Andrea Olsen: “The floor is the foundation.”
It is our connection with the Earth. Our ability to yield and feel supported starts with our base, so we can move with resiliency—throughout our whole lives. Nancy and I had many conversations over the past years about the importance of a sprung floor for dancing in the emerging Workroom/Theater at 33 Hawley Street. Her emphatic words: “Let’s build a floor that’s good for dancing…”
--Former director of Dance Gallery, and current A.P.E. board member
Lisa Nelson: “The floor is about the future.”
It is what is needed to preserve the bodies of the dancers, working in a healthy environment. It is a different kind of investment; it is a commitment to supporting the art form. It is like giving a scholarship to hundreds of dance artists.
--Co-Editor of Contact Quarterly and independent dance artist
Christie Svane: “The floor is the environment, the other, the world.”
That little bit of give in a sprung dance floor that shares some of the impact of landing after a jump, is a message of care. “I don't want you to get injured.” A sprung floor, especially a silky maple one, whispers to you as you roll across it. Not sweet nothings, but sweet everythings. “Dance matters, you matter, what you feel matters. It awakens us, deepens us, lifts us. Keep going. I've got you.”
--Co-founder of Movement Research in NYC and creator of the Blue Guitar Dance Studio in Easthampton, MA
Laura Faure: “The issue is safety, longevity, and the wellbeing of artists.”
To be a responsible arts producer you have to provide safe conditions. Honoring the local history of movement practice in the Valley and keeping dance strong into the future requires a well designed sprung floor to support dance activity and avoid potential acute and/or career-ending injury. I can't think of a better way to honor Nancy Stark Smith than to help realize her long term desire to build a safe dance space with a sprung floor in Northampton.
--Former Director of the Bates Dance Festival
Kathy Couch: “Providing a sprung floor that is safe and caring of the body is a profound way to recognize the value that this kind of work has in society.”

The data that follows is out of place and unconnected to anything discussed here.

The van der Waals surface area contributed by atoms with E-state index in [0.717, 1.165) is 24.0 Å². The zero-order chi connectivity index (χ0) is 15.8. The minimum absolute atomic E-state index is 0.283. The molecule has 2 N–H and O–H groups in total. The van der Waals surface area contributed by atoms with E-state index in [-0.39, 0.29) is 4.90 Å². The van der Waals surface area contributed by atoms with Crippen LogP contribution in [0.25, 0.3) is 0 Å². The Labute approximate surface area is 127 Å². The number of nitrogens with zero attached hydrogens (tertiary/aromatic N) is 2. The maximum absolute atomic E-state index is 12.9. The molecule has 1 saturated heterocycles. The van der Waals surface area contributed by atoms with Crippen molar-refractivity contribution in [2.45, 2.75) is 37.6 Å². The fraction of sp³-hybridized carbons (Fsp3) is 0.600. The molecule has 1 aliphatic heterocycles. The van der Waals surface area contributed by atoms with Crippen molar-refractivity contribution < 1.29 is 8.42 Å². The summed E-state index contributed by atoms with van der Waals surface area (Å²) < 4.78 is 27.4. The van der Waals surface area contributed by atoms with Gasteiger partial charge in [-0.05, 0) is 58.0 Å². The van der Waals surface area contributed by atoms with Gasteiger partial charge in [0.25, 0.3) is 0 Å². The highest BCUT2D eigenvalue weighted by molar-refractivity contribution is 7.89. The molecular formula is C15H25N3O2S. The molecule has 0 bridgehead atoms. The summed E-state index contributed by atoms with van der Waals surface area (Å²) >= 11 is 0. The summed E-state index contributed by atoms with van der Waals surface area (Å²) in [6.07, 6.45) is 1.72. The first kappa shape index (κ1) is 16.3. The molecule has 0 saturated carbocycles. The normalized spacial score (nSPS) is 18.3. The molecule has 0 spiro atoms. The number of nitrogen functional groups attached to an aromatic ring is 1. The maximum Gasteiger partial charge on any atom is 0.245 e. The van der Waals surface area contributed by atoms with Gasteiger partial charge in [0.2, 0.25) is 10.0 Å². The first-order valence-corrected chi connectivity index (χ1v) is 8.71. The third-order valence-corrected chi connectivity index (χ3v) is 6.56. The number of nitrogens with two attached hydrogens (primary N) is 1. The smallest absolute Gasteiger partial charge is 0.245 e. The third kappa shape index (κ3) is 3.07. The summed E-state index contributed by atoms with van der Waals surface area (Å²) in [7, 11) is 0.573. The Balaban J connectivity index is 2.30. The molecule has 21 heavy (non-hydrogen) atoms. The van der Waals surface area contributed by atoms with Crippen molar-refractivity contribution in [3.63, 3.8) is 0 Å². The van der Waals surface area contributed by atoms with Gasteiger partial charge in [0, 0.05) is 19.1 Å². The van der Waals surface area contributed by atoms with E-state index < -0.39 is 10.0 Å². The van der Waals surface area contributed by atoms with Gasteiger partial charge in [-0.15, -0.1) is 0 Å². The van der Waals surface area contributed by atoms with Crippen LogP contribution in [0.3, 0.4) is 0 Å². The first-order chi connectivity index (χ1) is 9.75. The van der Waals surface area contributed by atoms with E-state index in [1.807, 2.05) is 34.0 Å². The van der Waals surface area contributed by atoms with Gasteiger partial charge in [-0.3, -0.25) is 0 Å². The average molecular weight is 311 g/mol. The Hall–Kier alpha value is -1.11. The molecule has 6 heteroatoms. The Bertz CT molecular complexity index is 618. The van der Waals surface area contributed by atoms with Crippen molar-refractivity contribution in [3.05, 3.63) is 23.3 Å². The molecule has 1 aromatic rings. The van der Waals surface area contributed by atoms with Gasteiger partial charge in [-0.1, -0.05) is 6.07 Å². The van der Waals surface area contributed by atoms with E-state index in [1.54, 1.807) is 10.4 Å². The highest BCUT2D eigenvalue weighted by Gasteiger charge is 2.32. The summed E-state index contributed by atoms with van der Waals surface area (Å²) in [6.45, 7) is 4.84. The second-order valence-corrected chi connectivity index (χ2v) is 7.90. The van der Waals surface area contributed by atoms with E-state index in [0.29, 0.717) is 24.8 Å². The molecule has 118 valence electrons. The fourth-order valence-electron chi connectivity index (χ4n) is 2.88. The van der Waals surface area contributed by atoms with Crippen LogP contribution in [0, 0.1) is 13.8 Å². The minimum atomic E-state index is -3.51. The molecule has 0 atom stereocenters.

There are so many immaterial and unarticulated aspects that allow things to emerge in a particular place. One of those” things” is space, affordable and accessible space for artists, without sacrificing their fiscal and physical wellbeing. That’s what we’re hoping to pass on through the Workroom/Theater at 33 Hawley.
--President of the Northampton Community Arts Trust
Bonnie Bainbridge Cohen: “The importance of a sprung floor is that it allows us to root and yield into the earth with rebound, delighting the senses and protecting the body.”This floor honors Nancy Stark Smith who has left us a process of inspiration that has longevity. It's a gift to the future, supporting those engaging dance movement and somatic practices, including the community dancer. The whole Workroom/Theater honors Gordon Thorne: it wouldn't be there without his ability to manifest a vision.
--Movement artist, researcher, educator, therapist and the developer of Body-Mind Centering®
H.B. Kronen: “A performance space is a place where the creative is shared and expanded through the trust and attention of an audience.” And the floor—not just any floor, but a floor designed and built to support creative exploration—is the literal platform which holds artist and audience together, forging community.”
Patrick Crowley: “This sprung floor is a buoyant home.”
Since the 1970’s, Nancy Stark Smith has created a home for dance in Northampton and Florence, Massachusetts with so many workshops, performances and other events. This floor represents a home for generations of dancers and artists to continue exploring and creating. How wonderful to support the Arts Trust, A.P.E., SCDT, and the Northampton Center for the Arts by donating to this sprung floor in Nancy’s name, where people from all over the world can remember Nancy when they dance!
--Dancer, Bodyworker, Coordinator of the Global Underscore
David Hurwith: “A sprung floor is a living thing.”